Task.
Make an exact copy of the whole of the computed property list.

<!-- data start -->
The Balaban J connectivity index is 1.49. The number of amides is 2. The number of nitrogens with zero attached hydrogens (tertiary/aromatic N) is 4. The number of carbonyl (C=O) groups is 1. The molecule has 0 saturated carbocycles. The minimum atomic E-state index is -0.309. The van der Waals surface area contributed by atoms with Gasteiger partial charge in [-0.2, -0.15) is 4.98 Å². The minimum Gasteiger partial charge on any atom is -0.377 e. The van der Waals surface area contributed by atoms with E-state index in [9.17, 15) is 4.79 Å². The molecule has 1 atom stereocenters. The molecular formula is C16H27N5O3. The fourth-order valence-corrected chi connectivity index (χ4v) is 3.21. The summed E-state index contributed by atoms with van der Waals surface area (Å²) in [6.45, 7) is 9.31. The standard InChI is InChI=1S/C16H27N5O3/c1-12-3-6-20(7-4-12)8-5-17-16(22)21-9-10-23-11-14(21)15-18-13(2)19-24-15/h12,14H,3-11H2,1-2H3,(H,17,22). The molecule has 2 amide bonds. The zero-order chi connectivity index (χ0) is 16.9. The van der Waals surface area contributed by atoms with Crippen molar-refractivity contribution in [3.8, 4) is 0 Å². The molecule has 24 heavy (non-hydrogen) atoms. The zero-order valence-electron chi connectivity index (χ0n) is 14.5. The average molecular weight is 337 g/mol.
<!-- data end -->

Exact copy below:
The Balaban J connectivity index is 1.49. The number of amides is 2. The number of nitrogens with zero attached hydrogens (tertiary/aromatic N) is 4. The number of carbonyl (C=O) groups is 1. The molecule has 0 saturated carbocycles. The minimum atomic E-state index is -0.309. The van der Waals surface area contributed by atoms with Gasteiger partial charge in [-0.2, -0.15) is 4.98 Å². The minimum Gasteiger partial charge on any atom is -0.377 e. The van der Waals surface area contributed by atoms with E-state index in [9.17, 15) is 4.79 Å². The molecule has 1 atom stereocenters. The molecular formula is C16H27N5O3. The fourth-order valence-corrected chi connectivity index (χ4v) is 3.21. The summed E-state index contributed by atoms with van der Waals surface area (Å²) in [6.45, 7) is 9.31. The standard InChI is InChI=1S/C16H27N5O3/c1-12-3-6-20(7-4-12)8-5-17-16(22)21-9-10-23-11-14(21)15-18-13(2)19-24-15/h12,14H,3-11H2,1-2H3,(H,17,22). The molecule has 2 amide bonds. The zero-order chi connectivity index (χ0) is 16.9. The van der Waals surface area contributed by atoms with Crippen molar-refractivity contribution in [3.8, 4) is 0 Å². The molecule has 24 heavy (non-hydrogen) atoms. The zero-order valence-electron chi connectivity index (χ0n) is 14.5. The average molecular weight is 337 g/mol.